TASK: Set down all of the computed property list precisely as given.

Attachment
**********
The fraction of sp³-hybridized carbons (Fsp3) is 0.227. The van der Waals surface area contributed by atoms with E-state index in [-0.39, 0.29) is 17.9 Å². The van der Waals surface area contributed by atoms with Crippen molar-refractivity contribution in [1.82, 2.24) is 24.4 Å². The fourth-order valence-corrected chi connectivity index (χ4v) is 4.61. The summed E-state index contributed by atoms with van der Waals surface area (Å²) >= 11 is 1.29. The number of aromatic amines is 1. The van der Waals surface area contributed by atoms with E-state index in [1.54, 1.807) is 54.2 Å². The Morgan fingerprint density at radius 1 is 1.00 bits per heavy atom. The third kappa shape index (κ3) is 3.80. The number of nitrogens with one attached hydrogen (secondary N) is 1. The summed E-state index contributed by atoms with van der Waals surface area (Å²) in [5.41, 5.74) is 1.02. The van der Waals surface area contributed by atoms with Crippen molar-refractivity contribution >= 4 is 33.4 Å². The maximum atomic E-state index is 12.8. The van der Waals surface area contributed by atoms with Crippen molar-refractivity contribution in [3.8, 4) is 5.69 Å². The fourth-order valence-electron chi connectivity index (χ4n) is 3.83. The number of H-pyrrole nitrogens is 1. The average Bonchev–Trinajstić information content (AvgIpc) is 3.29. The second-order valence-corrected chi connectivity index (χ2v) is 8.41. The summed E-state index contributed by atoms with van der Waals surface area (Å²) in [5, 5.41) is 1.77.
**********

The fraction of sp³-hybridized carbons (Fsp3) is 0.227. The van der Waals surface area contributed by atoms with E-state index in [-0.39, 0.29) is 17.9 Å². The van der Waals surface area contributed by atoms with Crippen molar-refractivity contribution in [1.82, 2.24) is 24.4 Å². The fourth-order valence-corrected chi connectivity index (χ4v) is 4.61. The summed E-state index contributed by atoms with van der Waals surface area (Å²) >= 11 is 1.29. The number of aromatic amines is 1. The van der Waals surface area contributed by atoms with E-state index in [1.54, 1.807) is 54.2 Å². The Morgan fingerprint density at radius 1 is 1.00 bits per heavy atom. The third kappa shape index (κ3) is 3.80. The number of nitrogens with one attached hydrogen (secondary N) is 1. The summed E-state index contributed by atoms with van der Waals surface area (Å²) in [5.41, 5.74) is 1.02. The van der Waals surface area contributed by atoms with Crippen molar-refractivity contribution >= 4 is 33.4 Å². The maximum atomic E-state index is 12.8. The van der Waals surface area contributed by atoms with Crippen molar-refractivity contribution in [3.8, 4) is 5.69 Å². The fourth-order valence-electron chi connectivity index (χ4n) is 3.83. The number of H-pyrrole nitrogens is 1. The average Bonchev–Trinajstić information content (AvgIpc) is 3.29. The second-order valence-corrected chi connectivity index (χ2v) is 8.41. The summed E-state index contributed by atoms with van der Waals surface area (Å²) in [5, 5.41) is 1.77.